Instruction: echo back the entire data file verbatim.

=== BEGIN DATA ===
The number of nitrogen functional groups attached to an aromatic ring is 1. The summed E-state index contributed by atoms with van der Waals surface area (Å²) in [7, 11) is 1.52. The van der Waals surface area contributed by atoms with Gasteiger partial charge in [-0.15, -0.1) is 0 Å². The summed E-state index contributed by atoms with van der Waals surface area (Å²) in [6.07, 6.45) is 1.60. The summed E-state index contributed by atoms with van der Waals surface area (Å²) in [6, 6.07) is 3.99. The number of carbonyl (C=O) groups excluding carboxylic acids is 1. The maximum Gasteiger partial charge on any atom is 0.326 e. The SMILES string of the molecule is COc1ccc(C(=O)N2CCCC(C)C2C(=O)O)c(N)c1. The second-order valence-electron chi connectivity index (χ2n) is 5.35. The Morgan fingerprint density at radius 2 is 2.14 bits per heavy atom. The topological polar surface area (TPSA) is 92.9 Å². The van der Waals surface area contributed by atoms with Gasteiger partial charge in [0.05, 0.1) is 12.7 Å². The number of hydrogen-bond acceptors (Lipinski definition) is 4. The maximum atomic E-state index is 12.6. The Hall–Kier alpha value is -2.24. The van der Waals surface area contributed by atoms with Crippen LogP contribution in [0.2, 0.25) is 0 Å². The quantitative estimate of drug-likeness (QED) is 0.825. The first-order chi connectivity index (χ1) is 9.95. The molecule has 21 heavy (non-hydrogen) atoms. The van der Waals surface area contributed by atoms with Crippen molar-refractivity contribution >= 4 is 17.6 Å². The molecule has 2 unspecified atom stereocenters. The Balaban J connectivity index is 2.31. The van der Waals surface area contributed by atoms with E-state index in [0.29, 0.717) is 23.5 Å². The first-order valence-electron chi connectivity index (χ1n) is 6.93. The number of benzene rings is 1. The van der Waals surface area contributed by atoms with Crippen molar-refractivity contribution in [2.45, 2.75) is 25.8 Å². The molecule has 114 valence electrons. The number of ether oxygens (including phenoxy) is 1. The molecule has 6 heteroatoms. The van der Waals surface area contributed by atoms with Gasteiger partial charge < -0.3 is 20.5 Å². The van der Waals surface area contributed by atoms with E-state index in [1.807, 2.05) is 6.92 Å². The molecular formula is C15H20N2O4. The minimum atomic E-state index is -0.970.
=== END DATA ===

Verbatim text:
The number of nitrogen functional groups attached to an aromatic ring is 1. The summed E-state index contributed by atoms with van der Waals surface area (Å²) in [7, 11) is 1.52. The van der Waals surface area contributed by atoms with Gasteiger partial charge in [-0.15, -0.1) is 0 Å². The summed E-state index contributed by atoms with van der Waals surface area (Å²) in [6.07, 6.45) is 1.60. The summed E-state index contributed by atoms with van der Waals surface area (Å²) in [6, 6.07) is 3.99. The number of carbonyl (C=O) groups excluding carboxylic acids is 1. The maximum Gasteiger partial charge on any atom is 0.326 e. The SMILES string of the molecule is COc1ccc(C(=O)N2CCCC(C)C2C(=O)O)c(N)c1. The second-order valence-electron chi connectivity index (χ2n) is 5.35. The Morgan fingerprint density at radius 2 is 2.14 bits per heavy atom. The topological polar surface area (TPSA) is 92.9 Å². The van der Waals surface area contributed by atoms with Gasteiger partial charge in [0.05, 0.1) is 12.7 Å². The number of hydrogen-bond acceptors (Lipinski definition) is 4. The maximum atomic E-state index is 12.6. The Hall–Kier alpha value is -2.24. The van der Waals surface area contributed by atoms with Crippen LogP contribution in [0.2, 0.25) is 0 Å². The quantitative estimate of drug-likeness (QED) is 0.825. The first-order chi connectivity index (χ1) is 9.95. The molecule has 21 heavy (non-hydrogen) atoms. The van der Waals surface area contributed by atoms with Crippen molar-refractivity contribution >= 4 is 17.6 Å². The molecule has 2 unspecified atom stereocenters. The Balaban J connectivity index is 2.31. The van der Waals surface area contributed by atoms with E-state index in [0.29, 0.717) is 23.5 Å². The first-order valence-electron chi connectivity index (χ1n) is 6.93. The number of benzene rings is 1. The van der Waals surface area contributed by atoms with Crippen molar-refractivity contribution in [2.45, 2.75) is 25.8 Å². The molecule has 114 valence electrons. The number of ether oxygens (including phenoxy) is 1. The molecule has 6 heteroatoms. The van der Waals surface area contributed by atoms with Gasteiger partial charge < -0.3 is 20.5 Å². The van der Waals surface area contributed by atoms with E-state index in [1.807, 2.05) is 6.92 Å². The molecular formula is C15H20N2O4. The minimum atomic E-state index is -0.970.